What Does Advance Directive Mean?

At certain stages of life, whether due to aging, illness, debilitation, or accidents, the capacity to manage affairs may be lost. Understanding this reality and planning before a medical crisis strikes is essential.

You can begin estate planning and have critical documents in place, such as an advance health care directive. Proper planning ensures care and treatment follow your wishes.

What Happens Without an Advance Directive?

Kevin stands at the door of Winnie’s nursing home room, tears streaming down his face. The medical staff just finished inserted a feeding tube into Winnie – an act Kevin knew she didn’t want. Unfortunately, Winnie couldn’t express her wishes due to advanced dementia, and she had no legal documents that expressed her wishes not to be fed by artificial means. Kevin had no choice but to sit back and watch his wife go through a procedure that would unnecessarily prolong her suffering.

Kevin and Winnie could have avoided this situation with an advance directive, a collection of documents, including a:

  • Living will (decisions you make about end-of-life treatment and care)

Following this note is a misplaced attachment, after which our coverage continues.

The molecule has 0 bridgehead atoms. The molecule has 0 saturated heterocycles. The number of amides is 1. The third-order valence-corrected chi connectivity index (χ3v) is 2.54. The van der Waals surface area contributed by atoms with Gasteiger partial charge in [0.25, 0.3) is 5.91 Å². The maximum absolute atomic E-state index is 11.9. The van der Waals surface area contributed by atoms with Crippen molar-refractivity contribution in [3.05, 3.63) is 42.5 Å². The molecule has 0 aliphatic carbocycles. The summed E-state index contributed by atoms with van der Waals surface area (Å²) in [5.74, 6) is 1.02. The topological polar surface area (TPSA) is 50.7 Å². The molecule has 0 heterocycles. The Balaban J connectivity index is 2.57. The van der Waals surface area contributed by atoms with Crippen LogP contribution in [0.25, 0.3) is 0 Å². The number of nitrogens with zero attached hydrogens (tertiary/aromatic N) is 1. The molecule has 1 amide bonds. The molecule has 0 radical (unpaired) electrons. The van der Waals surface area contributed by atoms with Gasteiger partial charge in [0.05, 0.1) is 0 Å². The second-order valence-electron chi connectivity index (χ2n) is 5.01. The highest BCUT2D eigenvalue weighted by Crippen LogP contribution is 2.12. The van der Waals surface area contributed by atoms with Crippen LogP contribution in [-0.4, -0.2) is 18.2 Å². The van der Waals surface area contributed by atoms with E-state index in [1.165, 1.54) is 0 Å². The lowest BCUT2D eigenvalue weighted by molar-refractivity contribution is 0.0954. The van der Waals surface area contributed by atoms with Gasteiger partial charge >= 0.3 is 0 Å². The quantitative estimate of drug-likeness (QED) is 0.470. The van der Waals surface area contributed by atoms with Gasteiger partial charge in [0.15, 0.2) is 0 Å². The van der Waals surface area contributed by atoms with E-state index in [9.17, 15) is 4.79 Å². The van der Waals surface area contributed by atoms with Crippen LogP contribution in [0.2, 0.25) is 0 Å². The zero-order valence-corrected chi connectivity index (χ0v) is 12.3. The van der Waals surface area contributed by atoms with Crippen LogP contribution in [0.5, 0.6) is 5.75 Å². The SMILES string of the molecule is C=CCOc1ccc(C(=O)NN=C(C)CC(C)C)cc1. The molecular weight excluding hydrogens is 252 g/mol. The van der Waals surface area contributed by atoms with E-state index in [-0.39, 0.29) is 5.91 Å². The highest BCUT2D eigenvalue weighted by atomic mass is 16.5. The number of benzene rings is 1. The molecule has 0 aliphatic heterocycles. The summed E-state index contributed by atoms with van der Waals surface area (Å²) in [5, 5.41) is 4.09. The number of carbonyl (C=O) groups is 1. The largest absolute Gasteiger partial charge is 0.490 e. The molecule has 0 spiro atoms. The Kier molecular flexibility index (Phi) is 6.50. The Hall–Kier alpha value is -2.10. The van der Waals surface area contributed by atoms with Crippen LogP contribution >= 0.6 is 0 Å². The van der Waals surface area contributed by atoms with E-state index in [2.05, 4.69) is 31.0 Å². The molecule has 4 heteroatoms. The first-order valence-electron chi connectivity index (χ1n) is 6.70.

• Health care power of attorney (proxy or surrogate)
  • HIPAA release form (medical history)

The purpose of this set of documents is to give you control over what happens when you can’t speak for yourself. If certain criteria are met, your doctors must consult with your advance directive and health care power of attorney before making decisions about life-sustaining treatment.

Situations Triggering Your Advance Directive

Usually, two doctors agree on a diagnosis when a person is terminally ill, permanently unconscious, or at the end-stage of life. Once that happens, and the individual can’t express their preferences, doctors turn to the advance directive to figure out the best course of action.